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The day book. (Chicago, Ill.) 1911-1917, October 19, 1915, LAST EDITION, Image 19

Image and text provided by University of Illinois at Urbana-Champaign Library, Urbana, IL

Persistent link: http://chroniclingamerica.loc.gov/lccn/sn83045487/1915-10-19/ed-1/seq-19/

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muscles accustomed to their task. It
would be three months before Elsie
could -walk without crutches.
During the days that followed set
back after set-back occurred. Elsie
was delicate, and often the doctor,
seated at her bedside, wondered
whether she would ever pull through
to strength again. He himself was
a tower of strength in those days.
Madge, devoted to her sister, never
theless could not restrain all her ad
mirers. They called, they invited her
to drive and she found the relaxa
tion from 'the strain of watching
grateful. Gradually, too, she began
to feel the relief at young society
after that of the doctor. And she
began to feel, too, that a life with
him would be a difficult one. -
There was twenty-five years be
tween their ages. Madge was gay,
touched with all the zest of youth.
None knew of her engagement to the
doctor, who, seated in the room with
Elsie, watched his patient slowly
come back to strength. He must
have known in those days that Madge
was slipping away from him. His
manner grew more formal, but it was
always kindly.
Madge lived in terror of the day
wheu the doctor would claim her.
She loved no one else, but she knew
that she did not love him. It was
respect, not love. She shed many
tears in that time. The doctor never
chided her, never said anything.
At last the day came when Elsie
could walk. For the first time since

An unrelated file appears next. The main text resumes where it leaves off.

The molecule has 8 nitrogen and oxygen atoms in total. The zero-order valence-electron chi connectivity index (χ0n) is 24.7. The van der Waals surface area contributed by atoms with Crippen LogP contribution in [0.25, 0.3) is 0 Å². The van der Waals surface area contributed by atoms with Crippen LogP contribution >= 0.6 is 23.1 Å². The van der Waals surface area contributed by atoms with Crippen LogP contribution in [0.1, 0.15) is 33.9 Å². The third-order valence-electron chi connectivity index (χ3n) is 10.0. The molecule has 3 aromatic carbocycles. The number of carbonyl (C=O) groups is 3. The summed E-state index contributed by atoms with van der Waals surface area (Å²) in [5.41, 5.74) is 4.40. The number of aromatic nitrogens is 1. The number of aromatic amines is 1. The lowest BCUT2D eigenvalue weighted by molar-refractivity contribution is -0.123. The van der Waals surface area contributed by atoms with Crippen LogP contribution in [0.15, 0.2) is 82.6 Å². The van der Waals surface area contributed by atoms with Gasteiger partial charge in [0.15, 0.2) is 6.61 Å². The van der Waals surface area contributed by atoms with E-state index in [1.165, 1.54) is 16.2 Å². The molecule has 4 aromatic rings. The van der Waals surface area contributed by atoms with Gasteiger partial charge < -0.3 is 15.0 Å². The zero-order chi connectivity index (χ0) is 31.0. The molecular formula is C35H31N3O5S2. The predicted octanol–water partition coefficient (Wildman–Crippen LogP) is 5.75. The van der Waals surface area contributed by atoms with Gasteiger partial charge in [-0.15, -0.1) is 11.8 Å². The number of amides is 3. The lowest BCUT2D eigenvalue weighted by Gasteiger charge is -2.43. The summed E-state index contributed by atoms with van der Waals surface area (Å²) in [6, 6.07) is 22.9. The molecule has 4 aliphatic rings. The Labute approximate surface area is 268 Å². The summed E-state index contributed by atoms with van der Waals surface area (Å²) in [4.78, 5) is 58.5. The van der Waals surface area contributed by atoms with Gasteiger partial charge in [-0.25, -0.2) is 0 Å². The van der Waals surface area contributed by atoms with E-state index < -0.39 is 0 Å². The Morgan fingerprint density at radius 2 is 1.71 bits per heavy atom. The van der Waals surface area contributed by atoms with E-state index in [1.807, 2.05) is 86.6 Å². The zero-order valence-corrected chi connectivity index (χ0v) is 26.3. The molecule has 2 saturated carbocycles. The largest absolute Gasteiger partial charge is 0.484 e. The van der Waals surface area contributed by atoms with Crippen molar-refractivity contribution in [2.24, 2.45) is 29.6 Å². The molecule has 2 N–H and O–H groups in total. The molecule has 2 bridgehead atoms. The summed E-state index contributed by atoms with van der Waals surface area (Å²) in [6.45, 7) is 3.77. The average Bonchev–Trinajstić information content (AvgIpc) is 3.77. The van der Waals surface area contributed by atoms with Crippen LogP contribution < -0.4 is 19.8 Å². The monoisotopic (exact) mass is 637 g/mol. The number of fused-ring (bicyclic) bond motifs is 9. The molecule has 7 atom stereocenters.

childhood she walked without
crutches. And Madge knew that the
time had arrived when her promise
must be redeemed.
She came into the room. Elsie had
just gone out into the sunlight. She
basked in it, she seemed to absorb its
golden tints into her cheeks; her
frame grew vigorous. They saw her
outside the window. i
"Robert, when do you want me?'1 '
Madge asked.
The doctor looked at her gravely. I
"Are you sure, my dear?" he asked.
She nodded and kissed his cheek.
"Next month, Robert?" she asked.
He took her in his arms and look
ed gravely into her face. "Next
month, then," he answered.
But that evening she sobbed out
her sorrow in her sister's arms.
"I don't love him, Elsie," she wept
"I love no one. I don't feel able to
love. It was his strength, his good
ness that fascinated me. And now I
must pay the price.''
"For me? asked Elsie, W4th quiv
ering lips.
"Yes, dear, and I would pay it a
hundred times."
"But he must know. It would
break his heart if he married you
when you did not care for him."
"No, he shall never know," said
Madge, and, rising, she passed softly
out of the room.
On the next- afternoon Elsie and
Doctor Forman were seated together
in the Invalid's room.
"We are to be married next month,"
said Robert Forman. "Madge has
told you?"
"Yes," answered the girl.
, She looked at Forman, and then
she knew that she must strike to in
flict the blow.
"Robert," she said, laying her hand
on his.Vare you sure you love
The doctor's grave eyes were fixed
on hers. "Why, do you ask that?"
he asked in turn.
"Because 0, Robert, she does not
love you. There, now I have told you..
She is willing to marry you so that
you shall never be hurt. She -would
never have let you know. But she
does not love you."
The doctor looked at her very
queerly. "I have suspected it," he
""But. Robert 0, what will you
think of her?"
"I think she is honorable and
good," he answered gently. "I shall
release her."
"And you will be friends still? You
will often come here?"
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